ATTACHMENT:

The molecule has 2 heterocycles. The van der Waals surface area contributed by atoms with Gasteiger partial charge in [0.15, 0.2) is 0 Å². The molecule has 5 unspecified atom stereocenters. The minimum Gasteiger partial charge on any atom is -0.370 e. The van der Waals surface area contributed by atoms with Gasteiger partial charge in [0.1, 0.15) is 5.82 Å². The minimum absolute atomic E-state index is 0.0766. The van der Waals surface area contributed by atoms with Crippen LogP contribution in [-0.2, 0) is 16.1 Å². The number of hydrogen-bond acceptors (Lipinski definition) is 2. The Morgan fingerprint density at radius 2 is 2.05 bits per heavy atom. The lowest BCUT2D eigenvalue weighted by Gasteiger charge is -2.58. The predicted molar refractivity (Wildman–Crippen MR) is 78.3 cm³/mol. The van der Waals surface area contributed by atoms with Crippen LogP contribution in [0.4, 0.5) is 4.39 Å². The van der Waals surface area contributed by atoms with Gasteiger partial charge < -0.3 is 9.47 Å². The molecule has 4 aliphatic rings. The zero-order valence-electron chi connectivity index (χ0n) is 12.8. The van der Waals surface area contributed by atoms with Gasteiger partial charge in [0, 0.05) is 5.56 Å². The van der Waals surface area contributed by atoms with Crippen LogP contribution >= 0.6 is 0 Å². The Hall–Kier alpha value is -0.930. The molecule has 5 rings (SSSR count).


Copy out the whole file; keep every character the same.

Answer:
The molecule has 2 heterocycles. The van der Waals surface area contributed by atoms with Gasteiger partial charge in [0.15, 0.2) is 0 Å². The molecule has 5 unspecified atom stereocenters. The minimum Gasteiger partial charge on any atom is -0.370 e. The van der Waals surface area contributed by atoms with Gasteiger partial charge in [0.1, 0.15) is 5.82 Å². The minimum absolute atomic E-state index is 0.0766. The van der Waals surface area contributed by atoms with Crippen LogP contribution in [-0.2, 0) is 16.1 Å². The number of hydrogen-bond acceptors (Lipinski definition) is 2. The Morgan fingerprint density at radius 2 is 2.05 bits per heavy atom. The lowest BCUT2D eigenvalue weighted by Gasteiger charge is -2.58. The predicted molar refractivity (Wildman–Crippen MR) is 78.3 cm³/mol. The van der Waals surface area contributed by atoms with Crippen LogP contribution in [0.4, 0.5) is 4.39 Å². The van der Waals surface area contributed by atoms with Gasteiger partial charge < -0.3 is 9.47 Å². The molecule has 4 aliphatic rings. The zero-order valence-electron chi connectivity index (χ0n) is 12.8. The van der Waals surface area contributed by atoms with Gasteiger partial charge in [0, 0.05) is 5.56 Å². The van der Waals surface area contributed by atoms with Crippen LogP contribution >= 0.6 is 0 Å². The Hall–Kier alpha value is -0.930. The molecule has 5 rings (SSSR count).